Mr. Wormwood: A Failure in Masculinity

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Images and expectations of masculinity surround us in every aspect of life.These ideas are fed to the individual by society from the very earliest stages of socialization. Even children are indirectly taught about categorizing men into a hierarchy of masculinities.This is evident in the books and novels children read.One such novel is Roald Dahl’s Matilda.In telling the story of an extraordinarily intelligent young girl, Dahl introduces the character of her father, Mr. Wormwood.In the development of Mr. Wormwood’s character, Dahl shows the reader that Matilda’s father is not a true masculinity.He is not a true provider, procreator or protector.Though he has a job, wormwood is not a true provider because he earns a living by stealing cars and reselling them.Though he has children, Wormwood is not a true procreator because he does not care for them.Finally, Wormwood is not a protector because when the police catch up with him, Wormwood fleas the country and leaves his daughter behind.Through an examination of Wormwood’s deficiencies, one can see which characteristics are valued as masculine.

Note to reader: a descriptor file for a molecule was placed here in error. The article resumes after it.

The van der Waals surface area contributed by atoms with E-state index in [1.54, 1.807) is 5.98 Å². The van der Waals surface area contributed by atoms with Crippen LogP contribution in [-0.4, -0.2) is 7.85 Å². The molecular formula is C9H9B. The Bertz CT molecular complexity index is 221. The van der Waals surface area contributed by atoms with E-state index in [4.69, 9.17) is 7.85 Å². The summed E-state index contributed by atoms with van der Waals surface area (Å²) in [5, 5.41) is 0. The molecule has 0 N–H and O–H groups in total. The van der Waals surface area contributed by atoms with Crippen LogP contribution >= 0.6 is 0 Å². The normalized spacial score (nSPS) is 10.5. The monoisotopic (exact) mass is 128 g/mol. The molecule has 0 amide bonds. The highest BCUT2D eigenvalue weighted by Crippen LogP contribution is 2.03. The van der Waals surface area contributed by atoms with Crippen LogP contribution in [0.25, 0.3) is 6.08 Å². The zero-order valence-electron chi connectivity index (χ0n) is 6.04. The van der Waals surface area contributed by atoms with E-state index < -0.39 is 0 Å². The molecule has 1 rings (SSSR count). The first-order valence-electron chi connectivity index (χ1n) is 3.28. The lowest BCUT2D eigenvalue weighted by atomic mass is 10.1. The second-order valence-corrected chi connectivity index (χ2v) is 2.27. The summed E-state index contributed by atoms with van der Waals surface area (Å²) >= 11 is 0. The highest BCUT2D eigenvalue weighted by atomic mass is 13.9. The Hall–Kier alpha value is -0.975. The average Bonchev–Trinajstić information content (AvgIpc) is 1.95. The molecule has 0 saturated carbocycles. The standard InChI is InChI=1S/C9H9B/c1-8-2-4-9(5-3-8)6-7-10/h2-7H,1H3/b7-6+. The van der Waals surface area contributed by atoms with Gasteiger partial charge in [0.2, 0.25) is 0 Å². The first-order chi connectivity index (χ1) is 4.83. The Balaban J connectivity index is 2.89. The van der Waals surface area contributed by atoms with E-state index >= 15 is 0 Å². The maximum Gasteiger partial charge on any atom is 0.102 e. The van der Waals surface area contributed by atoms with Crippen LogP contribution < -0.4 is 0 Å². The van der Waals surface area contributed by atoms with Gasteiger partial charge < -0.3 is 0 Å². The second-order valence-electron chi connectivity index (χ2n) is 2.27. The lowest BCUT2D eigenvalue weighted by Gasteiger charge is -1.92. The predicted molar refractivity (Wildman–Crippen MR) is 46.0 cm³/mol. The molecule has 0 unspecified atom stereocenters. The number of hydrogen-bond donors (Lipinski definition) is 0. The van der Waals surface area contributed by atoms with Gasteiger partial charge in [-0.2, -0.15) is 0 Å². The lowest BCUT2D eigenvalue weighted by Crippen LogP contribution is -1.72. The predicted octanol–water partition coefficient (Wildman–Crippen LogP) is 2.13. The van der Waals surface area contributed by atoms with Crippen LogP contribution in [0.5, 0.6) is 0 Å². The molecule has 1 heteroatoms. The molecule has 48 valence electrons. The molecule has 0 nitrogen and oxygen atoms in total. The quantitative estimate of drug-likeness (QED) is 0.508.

First, Wormwood is not a provider.Though the family lives well, Wormwood does not meet the criteria of provider because he earns an underhanded living. He uses sawdust to make cars run well.He also paints them to make them look like they are in good condition.He also alters the speedometer to make it look like the car has less mileage on it.Matilda protests to these tactics saying, “that’s dishonest, daddy…It’s cheating.”However Wormwood only replies “No one ever got rich being honest.”The largest blow to Wormwood’s role as the provider comes when it is revealed at the end of the story that he is a crook.Matilda’s teacher tells her, “your father…is in with a bunch of crooks.Everyone in the village knows that.My guess is that he is the receiver of stolen cars from all over the country.”This type of e…